In these technology
driven, overcrowded, chaotic times, the images offer us quiet spaces to
breathe, observe and contemplate—to bring us back to ourselves. 

Each image suggests that
ambiguous state of mind in which one is not certain whether something has ended
or something is about to begin. In that captured moment there is no certainty,
only the timeless hovering of possibility that reflects on the past while at
the same time suggesting the future.

Images from Off Season

Shanghai duo Birdhead fly into Paradise Row for first solo show in London

Click to view slideshow.
All Photo Stroll iPhone photos, © Miranda Gavin. Photos of work © Birdhead.

If you want to get a taste of contemporary Shaghai in the 21st century, then head down to Paradise Row gallery where the debut London solo show of Shanghai-based photographic duo Birdhead – set up in 2004 by friends Ji Weiyu and Song Tao  – is on for the next two weeks.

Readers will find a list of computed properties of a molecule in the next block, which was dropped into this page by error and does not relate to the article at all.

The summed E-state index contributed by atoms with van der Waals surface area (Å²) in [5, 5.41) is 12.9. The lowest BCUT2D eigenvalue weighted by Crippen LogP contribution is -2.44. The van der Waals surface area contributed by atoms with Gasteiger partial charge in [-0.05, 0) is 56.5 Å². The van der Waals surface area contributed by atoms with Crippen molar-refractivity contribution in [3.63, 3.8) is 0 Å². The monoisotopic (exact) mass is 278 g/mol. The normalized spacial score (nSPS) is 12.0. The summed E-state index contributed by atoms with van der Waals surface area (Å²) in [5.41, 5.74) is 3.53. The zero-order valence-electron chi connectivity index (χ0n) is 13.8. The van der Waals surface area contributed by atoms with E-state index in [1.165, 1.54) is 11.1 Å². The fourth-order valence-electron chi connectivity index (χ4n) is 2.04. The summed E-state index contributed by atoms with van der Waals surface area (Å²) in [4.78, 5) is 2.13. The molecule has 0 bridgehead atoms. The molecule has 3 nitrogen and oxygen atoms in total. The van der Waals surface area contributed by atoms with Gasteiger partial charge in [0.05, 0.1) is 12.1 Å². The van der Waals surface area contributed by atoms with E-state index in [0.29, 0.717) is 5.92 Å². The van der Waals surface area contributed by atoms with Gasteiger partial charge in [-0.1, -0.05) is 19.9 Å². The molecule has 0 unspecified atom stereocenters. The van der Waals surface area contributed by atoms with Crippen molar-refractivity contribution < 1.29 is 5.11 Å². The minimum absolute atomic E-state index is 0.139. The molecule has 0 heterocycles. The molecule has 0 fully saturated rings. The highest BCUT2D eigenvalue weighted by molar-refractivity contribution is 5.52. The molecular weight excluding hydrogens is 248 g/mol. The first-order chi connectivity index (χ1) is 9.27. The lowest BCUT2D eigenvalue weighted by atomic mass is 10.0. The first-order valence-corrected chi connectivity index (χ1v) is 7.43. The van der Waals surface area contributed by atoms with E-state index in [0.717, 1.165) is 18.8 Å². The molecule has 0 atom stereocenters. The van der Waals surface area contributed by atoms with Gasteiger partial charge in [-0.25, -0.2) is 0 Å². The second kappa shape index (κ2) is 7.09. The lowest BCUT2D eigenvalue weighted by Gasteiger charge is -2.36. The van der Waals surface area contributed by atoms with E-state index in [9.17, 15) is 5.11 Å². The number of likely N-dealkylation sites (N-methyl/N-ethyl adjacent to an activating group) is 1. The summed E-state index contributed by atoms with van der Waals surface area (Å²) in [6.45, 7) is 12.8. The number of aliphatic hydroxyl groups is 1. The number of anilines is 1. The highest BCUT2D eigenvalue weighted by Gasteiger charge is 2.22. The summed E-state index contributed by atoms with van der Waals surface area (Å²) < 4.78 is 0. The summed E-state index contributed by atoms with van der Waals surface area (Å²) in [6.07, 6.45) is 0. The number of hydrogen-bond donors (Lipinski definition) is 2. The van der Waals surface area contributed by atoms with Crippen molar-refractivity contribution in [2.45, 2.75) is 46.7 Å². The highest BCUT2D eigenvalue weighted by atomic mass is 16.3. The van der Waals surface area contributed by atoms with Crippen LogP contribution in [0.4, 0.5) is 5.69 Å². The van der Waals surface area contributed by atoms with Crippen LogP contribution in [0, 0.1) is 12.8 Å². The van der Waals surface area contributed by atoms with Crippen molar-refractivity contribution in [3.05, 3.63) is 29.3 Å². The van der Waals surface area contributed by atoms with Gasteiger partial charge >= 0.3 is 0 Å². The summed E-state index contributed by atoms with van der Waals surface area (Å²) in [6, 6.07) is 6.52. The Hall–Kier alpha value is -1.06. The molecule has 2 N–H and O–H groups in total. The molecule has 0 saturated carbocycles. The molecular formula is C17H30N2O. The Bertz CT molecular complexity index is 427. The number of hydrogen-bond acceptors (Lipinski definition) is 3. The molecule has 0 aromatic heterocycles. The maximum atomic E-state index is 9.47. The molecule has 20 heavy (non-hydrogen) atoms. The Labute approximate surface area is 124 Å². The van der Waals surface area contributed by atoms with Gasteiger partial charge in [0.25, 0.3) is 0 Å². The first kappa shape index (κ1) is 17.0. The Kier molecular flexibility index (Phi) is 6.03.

Daily life in China is captured through a series of black and white images, Welcome to Birdhead World Again, using a snapshot aesthetic and arranged for the show as a series of grids and sets of multiple images. The images are specifically arranged and organised, much in the same way collectors categorise objects, while the grid arrangement allows the work to be read and experienced in multiple ways; left to right, right to left, up and down and vice versa, as well as diagonally. this arrangement could also been seen as echoing the block-like structure of buildings and the layout of many modern cities, making the reading of the work as dynamic as the city itself.